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. Last Updated: 07/27/2016

A Strong Penchant for Old Europe

The United States is having a terrible time trying to find large numbers of international peacekeepers to replace its war-weary soldiers in Iraq. But at least it has got Poland and Ukraine.

The first significant airlifts of troops from those two countries started arriving in the Gulf last week -- more than 2,000 from Poland and 1,800 from Ukraine.

They will soon be backed up by further troops and police from Romania, Bulgaria, the Czech Republic and Lithuania. Admittedly, several of the countries are expecting substantial U.S. financial contributions toward their costs. But that is all. They have positively rushed to demonstrate their credentials as good allies.

This all seems to confirm the confidence in Washington about the emergence of a "new" Europe from the ruins of the old Warsaw Pact, dedicated to stronger trans-Atlantic ties. When Donald Rumsfeld, the U.S. defense secretary, coined the expression "new" Europe, he was contrasting it with what he saw as the tired old anti-Americanism in France and Germany. The balance was shifting, he suggested, in America's favor.

But it is not quite so simple. Feelings are more mixed in Central Europe than is instantly apparent.

Take the story of Vaclav Klaus, the prickly Czech president. He never backed the war. When he gave an audience to Craig Stapleton, the U.S. ambassador, last April, he made clear he did not like the U.S. "exporting democracy" any more than the U.S.S.R. "exporting revolution."

Klaus warned the envoy -- related by marriage to President George W. Bush -- that if the U.S. found weapons of mass destruction after the war was over, everyone would assume they had been planted.

At that point, by all accounts, Stapleton walked out. Relations between Washington and the Czech president have not quite recovered.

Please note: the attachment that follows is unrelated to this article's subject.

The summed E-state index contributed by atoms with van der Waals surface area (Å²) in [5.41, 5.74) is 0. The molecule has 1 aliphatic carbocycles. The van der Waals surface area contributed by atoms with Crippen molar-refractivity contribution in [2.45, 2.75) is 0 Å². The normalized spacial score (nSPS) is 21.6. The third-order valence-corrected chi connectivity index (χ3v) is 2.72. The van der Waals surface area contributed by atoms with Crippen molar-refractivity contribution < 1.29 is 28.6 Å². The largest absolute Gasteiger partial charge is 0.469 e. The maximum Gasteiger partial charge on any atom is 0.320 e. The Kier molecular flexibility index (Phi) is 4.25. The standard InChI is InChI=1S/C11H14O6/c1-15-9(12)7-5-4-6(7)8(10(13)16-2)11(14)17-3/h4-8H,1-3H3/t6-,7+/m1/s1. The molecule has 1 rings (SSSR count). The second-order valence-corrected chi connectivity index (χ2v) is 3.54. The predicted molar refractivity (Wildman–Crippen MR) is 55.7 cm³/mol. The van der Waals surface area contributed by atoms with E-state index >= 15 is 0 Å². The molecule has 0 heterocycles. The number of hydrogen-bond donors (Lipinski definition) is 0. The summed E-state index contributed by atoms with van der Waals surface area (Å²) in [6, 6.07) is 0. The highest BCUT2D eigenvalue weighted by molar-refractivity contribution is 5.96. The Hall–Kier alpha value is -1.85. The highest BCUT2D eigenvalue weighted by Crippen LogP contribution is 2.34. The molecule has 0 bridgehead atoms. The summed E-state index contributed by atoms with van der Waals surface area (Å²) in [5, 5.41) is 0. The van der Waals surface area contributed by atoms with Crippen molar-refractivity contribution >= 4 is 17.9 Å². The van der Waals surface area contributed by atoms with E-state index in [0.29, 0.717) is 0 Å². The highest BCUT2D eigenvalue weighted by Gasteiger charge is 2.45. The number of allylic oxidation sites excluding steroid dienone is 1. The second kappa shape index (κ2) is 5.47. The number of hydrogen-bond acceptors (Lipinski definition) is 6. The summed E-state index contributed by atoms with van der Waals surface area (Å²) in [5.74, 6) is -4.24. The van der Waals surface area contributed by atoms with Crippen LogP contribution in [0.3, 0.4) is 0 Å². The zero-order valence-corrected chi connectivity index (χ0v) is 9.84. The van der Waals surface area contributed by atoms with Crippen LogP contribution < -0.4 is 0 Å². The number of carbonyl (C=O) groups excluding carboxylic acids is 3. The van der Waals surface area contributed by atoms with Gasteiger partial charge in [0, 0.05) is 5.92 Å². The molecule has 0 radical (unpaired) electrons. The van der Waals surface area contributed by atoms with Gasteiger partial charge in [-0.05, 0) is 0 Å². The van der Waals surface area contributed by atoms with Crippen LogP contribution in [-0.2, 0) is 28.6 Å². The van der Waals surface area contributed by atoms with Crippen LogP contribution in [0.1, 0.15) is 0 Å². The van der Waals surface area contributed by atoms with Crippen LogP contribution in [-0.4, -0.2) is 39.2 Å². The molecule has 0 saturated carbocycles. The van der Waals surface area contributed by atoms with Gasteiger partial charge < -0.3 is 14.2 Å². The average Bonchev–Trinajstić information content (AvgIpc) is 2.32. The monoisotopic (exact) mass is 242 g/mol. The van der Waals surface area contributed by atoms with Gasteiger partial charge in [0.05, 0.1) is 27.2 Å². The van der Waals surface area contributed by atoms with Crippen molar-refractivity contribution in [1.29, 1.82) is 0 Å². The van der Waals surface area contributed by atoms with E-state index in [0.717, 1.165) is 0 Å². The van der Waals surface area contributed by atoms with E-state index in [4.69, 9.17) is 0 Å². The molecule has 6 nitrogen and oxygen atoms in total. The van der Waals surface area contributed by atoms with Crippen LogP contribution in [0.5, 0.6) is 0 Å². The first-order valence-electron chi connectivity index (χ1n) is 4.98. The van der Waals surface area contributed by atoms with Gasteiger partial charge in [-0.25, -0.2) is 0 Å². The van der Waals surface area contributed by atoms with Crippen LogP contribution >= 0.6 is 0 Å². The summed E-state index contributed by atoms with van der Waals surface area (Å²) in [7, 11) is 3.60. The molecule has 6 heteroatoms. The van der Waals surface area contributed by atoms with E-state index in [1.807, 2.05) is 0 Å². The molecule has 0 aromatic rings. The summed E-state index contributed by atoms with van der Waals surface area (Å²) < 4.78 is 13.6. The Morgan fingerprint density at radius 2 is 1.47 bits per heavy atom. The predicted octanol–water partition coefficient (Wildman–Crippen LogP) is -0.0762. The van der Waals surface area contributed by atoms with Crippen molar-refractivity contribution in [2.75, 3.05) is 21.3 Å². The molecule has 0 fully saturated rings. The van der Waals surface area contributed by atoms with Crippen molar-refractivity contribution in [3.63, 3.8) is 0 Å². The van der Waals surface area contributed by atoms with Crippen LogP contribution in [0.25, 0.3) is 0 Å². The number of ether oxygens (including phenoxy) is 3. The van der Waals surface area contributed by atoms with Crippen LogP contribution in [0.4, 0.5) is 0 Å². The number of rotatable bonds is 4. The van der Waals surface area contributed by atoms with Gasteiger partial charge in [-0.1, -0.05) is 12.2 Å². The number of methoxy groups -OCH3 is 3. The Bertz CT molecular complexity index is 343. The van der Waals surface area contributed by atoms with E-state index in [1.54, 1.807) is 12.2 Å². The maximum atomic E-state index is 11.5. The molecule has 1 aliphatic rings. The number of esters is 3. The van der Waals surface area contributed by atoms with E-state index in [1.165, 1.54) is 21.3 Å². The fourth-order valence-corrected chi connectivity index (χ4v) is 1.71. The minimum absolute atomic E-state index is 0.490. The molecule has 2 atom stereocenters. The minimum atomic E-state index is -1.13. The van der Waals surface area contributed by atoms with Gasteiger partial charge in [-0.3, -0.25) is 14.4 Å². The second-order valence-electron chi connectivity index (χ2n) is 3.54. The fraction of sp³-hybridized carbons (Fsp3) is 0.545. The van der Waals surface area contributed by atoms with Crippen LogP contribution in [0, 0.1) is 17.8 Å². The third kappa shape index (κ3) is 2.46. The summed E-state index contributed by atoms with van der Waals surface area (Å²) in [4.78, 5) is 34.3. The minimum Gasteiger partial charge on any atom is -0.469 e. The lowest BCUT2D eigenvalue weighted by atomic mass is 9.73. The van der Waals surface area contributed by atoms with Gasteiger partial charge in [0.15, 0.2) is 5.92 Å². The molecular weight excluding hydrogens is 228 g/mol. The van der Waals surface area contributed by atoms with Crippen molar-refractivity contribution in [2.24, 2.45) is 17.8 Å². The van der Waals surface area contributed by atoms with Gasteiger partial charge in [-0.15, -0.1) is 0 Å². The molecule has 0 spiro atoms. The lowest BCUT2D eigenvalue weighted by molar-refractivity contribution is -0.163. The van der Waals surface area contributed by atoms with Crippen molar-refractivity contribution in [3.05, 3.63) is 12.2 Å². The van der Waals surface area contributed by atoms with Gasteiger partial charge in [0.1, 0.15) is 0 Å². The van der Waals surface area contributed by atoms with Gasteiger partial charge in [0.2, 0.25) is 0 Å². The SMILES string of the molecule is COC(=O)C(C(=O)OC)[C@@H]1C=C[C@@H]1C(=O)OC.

But the sensitivity is more than merely personal. The emerging democracies of Central Europe have been sorely embarrassed by any attempt to divide them from their western neighbors just as they are set to join the European Union.

"We lived on the political periphery of Europe for years, while geographically we were at the heart of Europe," says a senior Czech diplomat. "Now we have the opportunity to join, we don't want to be back on the periphery again."

Prague describes its own policy as "constructive ambiguity." In Warsaw, the view is similar. "We don't want to be called new Europe or the American Trojan horse," says a Polish government official. "We don't want the West to be split."

While these former Soviet satellites want to remain friends with the U.S., they already share more in attitudes and interests with the rest of Europe.

This is a clear conclusion that emerges from the most comprehensive recent survey of opinions in the countries set to join, or hoping to join, the EU. They are perhaps more pro-American than the old EU member states, but they are pro-European above all.

The Eurobarometer survey contrasts the views in 13 candidate countries with the 15 existing EU members. It seeks to compare the performance of the U.S. and EU on five questions: their contributions to world peace, the fight against terrorism, economic growth, the fight against poverty and environmental protection.

The authors admit that their interviewees may not be well informed on such questions, but they do give a good general indication of the respective images of the U.S. and EU. And on each one of the five questions, "new" Europe rates "old" Europe far above the U.S.

On promoting peace in the world, for example, 45 percent of "new" Europeans see the U.S. playing a negative role, against 34 percent who see it as positive. The EU, however, is viewed positively by 65 percent and negatively by only 13 percent.

The one question on which Eastern Europe sees the U.S. as more positive than negative is in the fight against terrorism: 48 percent say its role is positive and 35 percent negative. But even on that, the EU comes out better: 61 percent positive and 14 percent negative.

As for the fight against poverty, economic growth and protecting the environment, again the EU scores far better than the U.S. One might question the conclusions -- particularly on economic growth -- but the perception is clear.

In a separate series of questions, people in the new and would-be EU member states showed overwhelming support for common EU foreign and security policies. They were interviewed in the immediate aftermath of the war in Iraq. By 65 percent to 14, they favored a common EU policy in the future.

They showed an even larger majority in favor of a common defense policy -- by 73 percent to just 10 percent against. On both questions, there were fewer opponents to such common policies than in "old" Europe -- a striking endorsement of EU common policymaking.

There is no doubt that the new enlarged EU, up from 15 to 25 members next May, will differ from the old. There will be a wider range of views and decision-making will be more cumbersome. But it is not going to split -- at least, not if the new members can help it.

Quentin Peel is international affairs editor of the Financial Times, where this comment first appeared.